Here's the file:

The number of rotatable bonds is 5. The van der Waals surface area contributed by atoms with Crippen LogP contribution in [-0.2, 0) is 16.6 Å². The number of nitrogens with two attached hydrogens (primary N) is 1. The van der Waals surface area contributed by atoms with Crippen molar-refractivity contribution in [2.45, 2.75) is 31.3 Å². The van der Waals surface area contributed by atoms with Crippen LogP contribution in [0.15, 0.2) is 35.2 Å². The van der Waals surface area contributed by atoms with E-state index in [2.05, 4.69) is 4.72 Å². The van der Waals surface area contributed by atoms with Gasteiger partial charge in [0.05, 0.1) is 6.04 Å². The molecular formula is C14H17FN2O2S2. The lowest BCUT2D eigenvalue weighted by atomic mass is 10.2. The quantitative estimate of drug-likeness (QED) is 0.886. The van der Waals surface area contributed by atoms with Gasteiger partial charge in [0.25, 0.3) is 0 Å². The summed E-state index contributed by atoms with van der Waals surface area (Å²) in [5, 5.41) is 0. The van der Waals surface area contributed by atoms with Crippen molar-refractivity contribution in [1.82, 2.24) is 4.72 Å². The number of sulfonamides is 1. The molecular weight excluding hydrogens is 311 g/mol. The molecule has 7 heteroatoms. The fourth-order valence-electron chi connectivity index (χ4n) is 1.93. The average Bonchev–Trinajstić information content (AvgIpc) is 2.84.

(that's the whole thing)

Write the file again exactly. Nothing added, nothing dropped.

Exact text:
The number of rotatable bonds is 5. The van der Waals surface area contributed by atoms with Crippen LogP contribution in [-0.2, 0) is 16.6 Å². The number of nitrogens with two attached hydrogens (primary N) is 1. The van der Waals surface area contributed by atoms with Crippen molar-refractivity contribution in [2.45, 2.75) is 31.3 Å². The van der Waals surface area contributed by atoms with Crippen LogP contribution in [0.15, 0.2) is 35.2 Å². The van der Waals surface area contributed by atoms with E-state index in [2.05, 4.69) is 4.72 Å². The van der Waals surface area contributed by atoms with Gasteiger partial charge in [0.05, 0.1) is 6.04 Å². The molecular formula is C14H17FN2O2S2. The lowest BCUT2D eigenvalue weighted by atomic mass is 10.2. The quantitative estimate of drug-likeness (QED) is 0.886. The van der Waals surface area contributed by atoms with Gasteiger partial charge in [0.25, 0.3) is 0 Å². The summed E-state index contributed by atoms with van der Waals surface area (Å²) in [5, 5.41) is 0. The van der Waals surface area contributed by atoms with Crippen molar-refractivity contribution in [1.82, 2.24) is 4.72 Å². The number of sulfonamides is 1. The molecular weight excluding hydrogens is 311 g/mol. The molecule has 7 heteroatoms. The fourth-order valence-electron chi connectivity index (χ4n) is 1.93. The average Bonchev–Trinajstić information content (AvgIpc) is 2.84.